I’m late again. My apologies. I had a bit of difficulty with today’s post – not because it was difficult to find something to write about my father, but because I found too many things, and had to struggle to narrow it down.
Like yesterday, I’m sticking with adoptive parents here – a post about my biological father would be very, very short indeed.
As I struggled to coalesce my myriad thoughts into coherence, my eyes fell upon my bookshelf. There lies a Canon A-1. Of the cameras on that shelf, the A-1 remains my favorite.
It’s a film-back SLR produced toward the end of the 70s, which officially makes it older than I am. It was one of the last cameras to use a cloth shutter, and the first to use a microprocessor to calculate exposure. It, and the lenses and autowinder I have for it, has taken a BEATING over the years. And it still works great (no, I’m not going to make some metaphor for life here…).
This camera was a gift from my Dad. He went to school to be a photojournalist, before becoming enamoured with the newly emergent field of emergency medicine, which later became his life’s work.
Early on in my teenage years, Dad took us aside and handed each of us a camera, a Canon A-1 and an AT-1. He also gave each of us multiple lenses, explained how to use the light meter, how to focus it, and let us loose.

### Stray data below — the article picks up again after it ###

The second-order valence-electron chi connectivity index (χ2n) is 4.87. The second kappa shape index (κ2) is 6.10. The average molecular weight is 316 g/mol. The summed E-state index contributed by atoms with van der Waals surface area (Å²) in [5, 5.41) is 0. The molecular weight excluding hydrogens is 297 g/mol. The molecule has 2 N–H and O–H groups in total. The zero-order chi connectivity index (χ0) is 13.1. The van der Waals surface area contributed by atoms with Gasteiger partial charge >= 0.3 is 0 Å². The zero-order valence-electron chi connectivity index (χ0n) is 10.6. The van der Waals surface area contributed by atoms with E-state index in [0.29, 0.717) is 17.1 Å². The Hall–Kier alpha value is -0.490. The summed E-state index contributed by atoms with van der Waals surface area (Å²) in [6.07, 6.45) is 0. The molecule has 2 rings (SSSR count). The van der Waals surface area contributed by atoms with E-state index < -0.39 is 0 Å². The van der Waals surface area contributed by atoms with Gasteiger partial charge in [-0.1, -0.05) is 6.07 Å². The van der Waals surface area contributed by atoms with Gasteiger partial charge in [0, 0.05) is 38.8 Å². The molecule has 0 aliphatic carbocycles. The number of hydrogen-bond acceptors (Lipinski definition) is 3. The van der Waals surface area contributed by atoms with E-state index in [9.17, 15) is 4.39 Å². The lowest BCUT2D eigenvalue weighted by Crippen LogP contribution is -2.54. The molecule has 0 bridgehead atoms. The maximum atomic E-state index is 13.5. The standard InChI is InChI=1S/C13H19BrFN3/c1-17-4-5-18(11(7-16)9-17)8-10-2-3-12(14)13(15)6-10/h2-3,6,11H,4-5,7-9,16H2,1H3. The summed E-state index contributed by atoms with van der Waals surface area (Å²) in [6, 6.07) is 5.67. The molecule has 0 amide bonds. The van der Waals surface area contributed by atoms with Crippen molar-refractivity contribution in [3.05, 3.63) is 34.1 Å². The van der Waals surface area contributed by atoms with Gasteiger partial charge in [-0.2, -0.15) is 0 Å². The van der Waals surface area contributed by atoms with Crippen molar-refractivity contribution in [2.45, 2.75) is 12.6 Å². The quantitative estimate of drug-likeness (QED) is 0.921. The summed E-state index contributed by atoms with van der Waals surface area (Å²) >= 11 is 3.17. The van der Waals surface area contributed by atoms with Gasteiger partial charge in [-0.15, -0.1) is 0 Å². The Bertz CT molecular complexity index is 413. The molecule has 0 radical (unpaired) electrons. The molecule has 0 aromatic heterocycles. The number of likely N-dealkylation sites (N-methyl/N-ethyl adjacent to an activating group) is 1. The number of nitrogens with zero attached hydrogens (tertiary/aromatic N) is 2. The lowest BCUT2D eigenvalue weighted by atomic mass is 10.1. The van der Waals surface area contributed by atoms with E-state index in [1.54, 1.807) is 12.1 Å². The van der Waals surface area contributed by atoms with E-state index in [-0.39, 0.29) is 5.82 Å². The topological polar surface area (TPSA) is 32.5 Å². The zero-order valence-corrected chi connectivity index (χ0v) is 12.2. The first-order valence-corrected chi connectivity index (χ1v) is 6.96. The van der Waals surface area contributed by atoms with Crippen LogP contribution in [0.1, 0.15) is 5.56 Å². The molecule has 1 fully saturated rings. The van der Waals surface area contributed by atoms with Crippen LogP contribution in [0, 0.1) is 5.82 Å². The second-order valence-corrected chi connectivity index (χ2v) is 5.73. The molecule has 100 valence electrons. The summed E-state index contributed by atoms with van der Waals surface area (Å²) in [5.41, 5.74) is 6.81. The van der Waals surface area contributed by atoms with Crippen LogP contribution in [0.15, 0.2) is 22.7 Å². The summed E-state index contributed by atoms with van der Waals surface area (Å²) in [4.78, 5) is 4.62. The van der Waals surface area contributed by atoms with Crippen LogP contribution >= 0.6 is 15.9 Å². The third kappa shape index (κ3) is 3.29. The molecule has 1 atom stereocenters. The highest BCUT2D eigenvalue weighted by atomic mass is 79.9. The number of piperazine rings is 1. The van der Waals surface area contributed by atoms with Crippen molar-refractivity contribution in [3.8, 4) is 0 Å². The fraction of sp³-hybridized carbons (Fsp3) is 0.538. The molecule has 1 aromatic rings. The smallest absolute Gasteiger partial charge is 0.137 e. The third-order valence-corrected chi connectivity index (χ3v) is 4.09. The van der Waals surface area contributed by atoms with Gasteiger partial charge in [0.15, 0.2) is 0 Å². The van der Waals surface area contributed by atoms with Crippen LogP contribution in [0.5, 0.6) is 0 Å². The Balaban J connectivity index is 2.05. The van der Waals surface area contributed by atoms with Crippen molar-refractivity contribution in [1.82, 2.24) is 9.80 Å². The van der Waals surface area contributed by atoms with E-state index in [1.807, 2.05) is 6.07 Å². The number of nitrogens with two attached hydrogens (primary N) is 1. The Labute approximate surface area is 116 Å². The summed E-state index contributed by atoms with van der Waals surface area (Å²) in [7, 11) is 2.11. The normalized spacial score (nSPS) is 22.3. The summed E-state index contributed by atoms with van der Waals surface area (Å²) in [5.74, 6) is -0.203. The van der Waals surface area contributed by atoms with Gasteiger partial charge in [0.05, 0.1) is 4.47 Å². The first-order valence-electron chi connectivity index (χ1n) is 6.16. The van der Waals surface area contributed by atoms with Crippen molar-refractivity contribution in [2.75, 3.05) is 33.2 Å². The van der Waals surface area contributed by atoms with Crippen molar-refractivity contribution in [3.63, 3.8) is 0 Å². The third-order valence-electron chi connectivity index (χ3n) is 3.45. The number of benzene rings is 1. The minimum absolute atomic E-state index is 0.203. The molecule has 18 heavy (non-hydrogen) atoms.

Back then, film was a lot cheaper. And we definitely took advantage of it. I remember once my parents enrolled us in a “photo-safari” at a local zoo – more specifically, the Wild Animal Park, which is a part of the “World Famous San Diego Zoo”. We spent the day driving around enclosures (yes, the enclosures are THAT big), getting up close and personal with giraffes, rhinos (OK, not TOO close to those…) and myriad other animals. And we filled multiple rolls of film.
I think my sister eventually abandoned photography, and I did too, for a time. Then in my twenties I “re-discovered” it, and have loved it since (although I’m not great at it).
My Dad once asked me how I’d take a specific photo he wanted to take for a magazine cover, and I didn’t really know how to respond, mostly because I still relied on the automatic exposure settings. Today, I know: Dad, I’d meter off the family, speed up the shutter by four or five stops, and take the shot, bracketing a stop on each side.
Unfortunately, due to the prohibitive cost of film, I don’t often use the A-1 anymore (digital shots are free), but I still treasure it. I don’t own many things I would be incredibly upset to lose, but that camera is definitely on the short list.
As I said, it was a gift from my father, and someday, I hope to give it to Matthew. And I have no doubt the beast of a camera will still be working just fine.
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Niki: Sometimes I Write